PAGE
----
Copyhold tenure was a form of customary tenure of land common in England from the Middle Ages. The land was held according to the custom of the manor, and the mode of landholding took its name from the fact that the "title deed" received by the tenant was a copy of the relevant entry in the manorial court roll. A tenant – or mesne lord – who held land in this way was legally known as a copyholder.
The privileges granted to each tenant, and the exact services he was to render to the lord of the manor and/or Lord Paramount in return for them, were described in the roll or book kept by the steward, who gave a copy of the relevant entry to the tenant. Consequently, these tenants were afterwards called copyholders, in contrast to freeholders. The actual term "copyhold" is first recorded in 1483, and "copyholder" in 1511–1512. The specific rights and duties of copyholders varied greatly from one manor to another and many were established by custom. Initially, some works and services to the Lord were required of copyholders (four days' work per year for example), but these were commuted later to a rent equivalent. Each manor custom laid out rights to use various resources of the land such as wood and pasture, and numbers of animals allowed on the common. Copyholds very commonly required the payment of a type of death duty called an heriot upon the decease of the copyholder; to the Lord of the manor.
Two main kinds of copyhold tenure developed:
- Copyhold of inheritance: with one main tenant landholder who paid rent and undertook duties to the Lord. When he died, the holding normally passed to his next heir(s) – who might be the eldest son or, if no son existed, the eldest daughter (primogeniture); the youngest son or, if no son existed, the youngest daughter ("Borough English" or ultimogeniture); or all sons or all children in equal or otherwise prescribed shares (partible inheritance or "gavelkind"), depending upon the custom of that particular manor. In practice, local rules of inheritance were often applied with considerable flexibility. During their life the tenant could usually 'sell' the holding to another person by formally surrendering it to the lord of the manor on the condition that the lord regrant it to the 'buyer'. This three-party transaction was recorded in the manorial roll and formed the new 'copyhold' for the purchaser.
- Copyhold for lives: where several (usually three) named persons held the premises for the duration of their lives. The first-named life tenant acted as tenant and paid rent and heriots; while the other two were said to be "in reversion and remainder" and effectively formed a queue. When the first life died, the second-named inherited the property and nominated a new third life for the end of the new queue. These were recorded in the court rolls as the "copyhold" for this type of tenant. It was possible to exchange the reversion and remainder lives with different ones during a lifetime upon payment of a fine to the lord. However, it was not usually possible for these holdings to be sold, as there were three lives with an entitlement. Copyhold for Lives is therefore regarded as a less secure tenancy than Copyhold of Inheritance.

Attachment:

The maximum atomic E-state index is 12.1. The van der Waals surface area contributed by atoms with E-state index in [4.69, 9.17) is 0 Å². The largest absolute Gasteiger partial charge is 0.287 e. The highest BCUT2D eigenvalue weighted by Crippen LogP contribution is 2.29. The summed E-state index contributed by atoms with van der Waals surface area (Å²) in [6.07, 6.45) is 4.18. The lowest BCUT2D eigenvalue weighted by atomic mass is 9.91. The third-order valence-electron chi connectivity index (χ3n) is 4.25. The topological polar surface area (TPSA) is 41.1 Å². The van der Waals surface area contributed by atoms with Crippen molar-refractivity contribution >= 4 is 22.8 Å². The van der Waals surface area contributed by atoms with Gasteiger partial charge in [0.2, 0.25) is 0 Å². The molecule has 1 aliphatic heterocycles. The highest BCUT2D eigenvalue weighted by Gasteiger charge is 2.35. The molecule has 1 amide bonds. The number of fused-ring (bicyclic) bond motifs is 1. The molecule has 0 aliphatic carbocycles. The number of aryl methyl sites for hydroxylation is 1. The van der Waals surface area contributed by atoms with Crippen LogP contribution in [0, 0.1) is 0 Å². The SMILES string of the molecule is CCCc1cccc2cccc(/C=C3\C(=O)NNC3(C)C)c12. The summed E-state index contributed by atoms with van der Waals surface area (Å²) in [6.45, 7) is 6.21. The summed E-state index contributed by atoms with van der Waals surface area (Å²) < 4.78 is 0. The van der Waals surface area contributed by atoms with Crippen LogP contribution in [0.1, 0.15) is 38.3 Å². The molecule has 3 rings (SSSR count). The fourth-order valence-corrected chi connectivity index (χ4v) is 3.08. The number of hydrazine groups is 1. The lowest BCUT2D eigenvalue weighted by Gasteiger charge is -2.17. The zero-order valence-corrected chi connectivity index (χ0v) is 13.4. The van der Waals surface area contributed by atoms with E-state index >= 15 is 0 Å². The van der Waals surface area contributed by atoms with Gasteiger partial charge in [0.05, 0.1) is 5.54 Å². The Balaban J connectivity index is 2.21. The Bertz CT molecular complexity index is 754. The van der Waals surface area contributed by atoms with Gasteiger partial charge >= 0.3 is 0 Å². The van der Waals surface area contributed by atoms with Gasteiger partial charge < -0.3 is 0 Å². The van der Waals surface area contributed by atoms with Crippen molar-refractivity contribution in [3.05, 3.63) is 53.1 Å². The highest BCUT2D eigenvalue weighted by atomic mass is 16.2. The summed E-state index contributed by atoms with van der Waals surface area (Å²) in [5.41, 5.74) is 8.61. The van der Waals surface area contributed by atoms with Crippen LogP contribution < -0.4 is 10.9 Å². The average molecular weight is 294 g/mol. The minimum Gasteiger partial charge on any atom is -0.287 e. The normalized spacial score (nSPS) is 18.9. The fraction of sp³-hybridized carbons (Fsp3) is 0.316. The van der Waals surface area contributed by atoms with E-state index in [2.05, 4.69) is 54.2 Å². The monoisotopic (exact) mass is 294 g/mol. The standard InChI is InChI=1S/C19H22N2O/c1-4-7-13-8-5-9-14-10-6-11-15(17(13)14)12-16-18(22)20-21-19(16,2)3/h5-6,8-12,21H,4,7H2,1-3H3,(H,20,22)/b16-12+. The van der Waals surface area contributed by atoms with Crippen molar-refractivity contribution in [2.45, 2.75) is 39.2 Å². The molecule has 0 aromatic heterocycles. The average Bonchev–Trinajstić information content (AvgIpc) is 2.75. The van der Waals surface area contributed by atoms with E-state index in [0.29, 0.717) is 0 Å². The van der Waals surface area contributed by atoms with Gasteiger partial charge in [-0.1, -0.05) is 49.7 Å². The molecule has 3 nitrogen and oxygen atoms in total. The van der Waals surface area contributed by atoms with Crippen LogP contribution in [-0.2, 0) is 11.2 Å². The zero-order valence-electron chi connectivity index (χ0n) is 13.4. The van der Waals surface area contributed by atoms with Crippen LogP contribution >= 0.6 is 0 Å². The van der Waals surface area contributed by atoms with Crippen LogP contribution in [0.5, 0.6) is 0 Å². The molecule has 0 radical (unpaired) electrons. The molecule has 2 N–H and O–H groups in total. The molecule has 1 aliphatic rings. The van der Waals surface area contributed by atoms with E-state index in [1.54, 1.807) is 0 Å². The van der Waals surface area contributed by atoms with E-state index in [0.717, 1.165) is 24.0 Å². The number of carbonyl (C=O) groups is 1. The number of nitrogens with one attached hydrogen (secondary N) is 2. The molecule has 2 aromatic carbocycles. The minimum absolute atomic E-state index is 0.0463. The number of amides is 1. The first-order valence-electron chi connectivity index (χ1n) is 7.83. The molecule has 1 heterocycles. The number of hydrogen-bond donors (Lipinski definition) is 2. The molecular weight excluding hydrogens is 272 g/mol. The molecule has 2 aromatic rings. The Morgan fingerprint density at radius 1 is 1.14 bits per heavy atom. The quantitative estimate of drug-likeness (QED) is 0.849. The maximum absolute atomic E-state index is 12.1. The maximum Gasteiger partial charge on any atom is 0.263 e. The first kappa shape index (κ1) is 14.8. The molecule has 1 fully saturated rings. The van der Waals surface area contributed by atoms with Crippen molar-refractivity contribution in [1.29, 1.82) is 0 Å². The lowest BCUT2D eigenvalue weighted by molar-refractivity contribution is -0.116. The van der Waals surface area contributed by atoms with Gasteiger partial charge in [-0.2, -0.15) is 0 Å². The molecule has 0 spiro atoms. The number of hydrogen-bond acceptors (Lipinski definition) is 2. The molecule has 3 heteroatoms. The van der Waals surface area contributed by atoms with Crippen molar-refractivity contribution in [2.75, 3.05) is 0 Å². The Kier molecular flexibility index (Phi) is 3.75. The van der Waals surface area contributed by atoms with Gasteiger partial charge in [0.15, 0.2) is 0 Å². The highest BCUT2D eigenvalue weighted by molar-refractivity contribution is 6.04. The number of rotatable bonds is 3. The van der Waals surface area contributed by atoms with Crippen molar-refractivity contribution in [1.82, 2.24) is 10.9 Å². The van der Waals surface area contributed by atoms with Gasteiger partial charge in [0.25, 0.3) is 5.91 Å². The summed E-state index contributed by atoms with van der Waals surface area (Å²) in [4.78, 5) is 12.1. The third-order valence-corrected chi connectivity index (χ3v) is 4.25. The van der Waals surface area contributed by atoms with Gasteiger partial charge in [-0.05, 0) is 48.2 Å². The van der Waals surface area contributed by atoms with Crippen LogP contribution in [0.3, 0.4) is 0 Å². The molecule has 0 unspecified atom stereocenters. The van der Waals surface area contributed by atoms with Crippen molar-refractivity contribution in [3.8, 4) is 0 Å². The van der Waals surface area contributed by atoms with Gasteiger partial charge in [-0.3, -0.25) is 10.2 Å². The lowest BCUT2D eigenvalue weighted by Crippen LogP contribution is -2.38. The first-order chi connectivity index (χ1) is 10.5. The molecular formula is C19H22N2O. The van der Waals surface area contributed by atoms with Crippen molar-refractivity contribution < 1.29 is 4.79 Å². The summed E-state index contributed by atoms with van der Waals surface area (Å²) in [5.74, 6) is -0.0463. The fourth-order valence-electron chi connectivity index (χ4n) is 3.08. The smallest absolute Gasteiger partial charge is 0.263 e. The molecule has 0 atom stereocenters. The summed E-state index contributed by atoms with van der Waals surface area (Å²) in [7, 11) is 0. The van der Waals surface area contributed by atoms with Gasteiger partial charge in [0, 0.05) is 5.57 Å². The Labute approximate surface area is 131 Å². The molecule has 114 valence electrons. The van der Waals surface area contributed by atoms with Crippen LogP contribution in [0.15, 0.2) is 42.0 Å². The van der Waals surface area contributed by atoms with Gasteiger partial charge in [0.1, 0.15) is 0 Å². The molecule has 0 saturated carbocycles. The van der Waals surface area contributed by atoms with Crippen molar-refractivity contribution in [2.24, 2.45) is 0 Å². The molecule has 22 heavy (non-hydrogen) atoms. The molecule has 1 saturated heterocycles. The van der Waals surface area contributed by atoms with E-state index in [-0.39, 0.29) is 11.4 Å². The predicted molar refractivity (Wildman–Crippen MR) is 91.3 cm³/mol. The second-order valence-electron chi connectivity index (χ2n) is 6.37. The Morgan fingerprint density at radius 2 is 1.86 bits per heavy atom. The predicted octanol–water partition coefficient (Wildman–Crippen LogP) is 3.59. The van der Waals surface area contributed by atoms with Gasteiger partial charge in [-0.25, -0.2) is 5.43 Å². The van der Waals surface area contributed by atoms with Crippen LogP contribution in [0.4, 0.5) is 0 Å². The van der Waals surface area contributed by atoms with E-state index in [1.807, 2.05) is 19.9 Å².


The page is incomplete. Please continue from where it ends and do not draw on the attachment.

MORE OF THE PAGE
Copyhold land often did not appear in a will. This is because its inheritance was already pre-determined by custom, as just described. It could not therefore be given or devised in a will to any other person. In some instances, the executor of the estate held the copyhold for the term of one year after the decease of the testator, which was called the "executor's year", in parallel with the same concept in common law. Language regarding the disposal of the profits of the executor's year or of a heriot often indicates a copyhold.
Copyholds were gradually enfranchised (turned into ordinary holdings of land – either freehold or 999-year leasehold) as a result of the Copyhold Acts during the 19th century. By this time, servitude to the lord of the manor was merely token, discharged on purchasing the copyhold by payment of a "fine in respite of fealty". The Copyhold Acts of 1841, 1843, 1844, 1852, 1858 and 1887 were consolidated in the Copyhold Act of 1894.
Part V of the Law of Property Act 1925 finally extinguished the last of them.
- Wilkes, J. "Lord". Encyclopaedia Londinensis. 13. J. Wilkes, 1815. p. 661. Retrieved 15 January 2019.
Lord is also a title.... Lord mesne is he that is owner of a manor, and by virtue thereof hath tenants holding of him in fee, and by copy of court-roll; and yet holds himself of a superior lord called lord paramount.
- "Reports of cases: House of Lords". The Jurist. n.s. S. Sweet. 10 (1): 893–895. 1865. Retrieved 13 January 2019.
- Bland, W., Enclosure of Commons and Waste Lands, formerly in the townships of Belper, Duffield, Hazelwood, Heage, Holbrooke, Turnditch, and elsewhere in the old Parish of Duffield, jjb.uk.com
- "copyhold, copyholder". Oxford English Dictionary (3rd ed.). Oxford University Press. September 2005. (Subscription or UK public library membership required.) (subscription required)
- William Blackstone, Commentaries on the Laws of England (1753), Book 2, Chapter VI "Of the Modern English Tenures"
- Copyhold Act 1894
- Andrew Barsby (1996). Manorial Law.
- Gray, C. M. (1963). Copyhold, Equity and the Common Law.
- Scriven, John, (Serjeant at law), A treatise on copyhold, customary freehold, and ancient demesne tenure: with the jurisdiction of Courts baron and Courts leet; also an appendix, containing rules for holding Customary courts, Courts baron and Courts leet, forms of court rolls, deputations, and copyhold assurances, and extracts from the relative acts of Parliament, 2 vols., 2nd. ed., London, 1823.
- Tawney, R. H. (1912). The Agrarian Problem of the Sixteenth Century.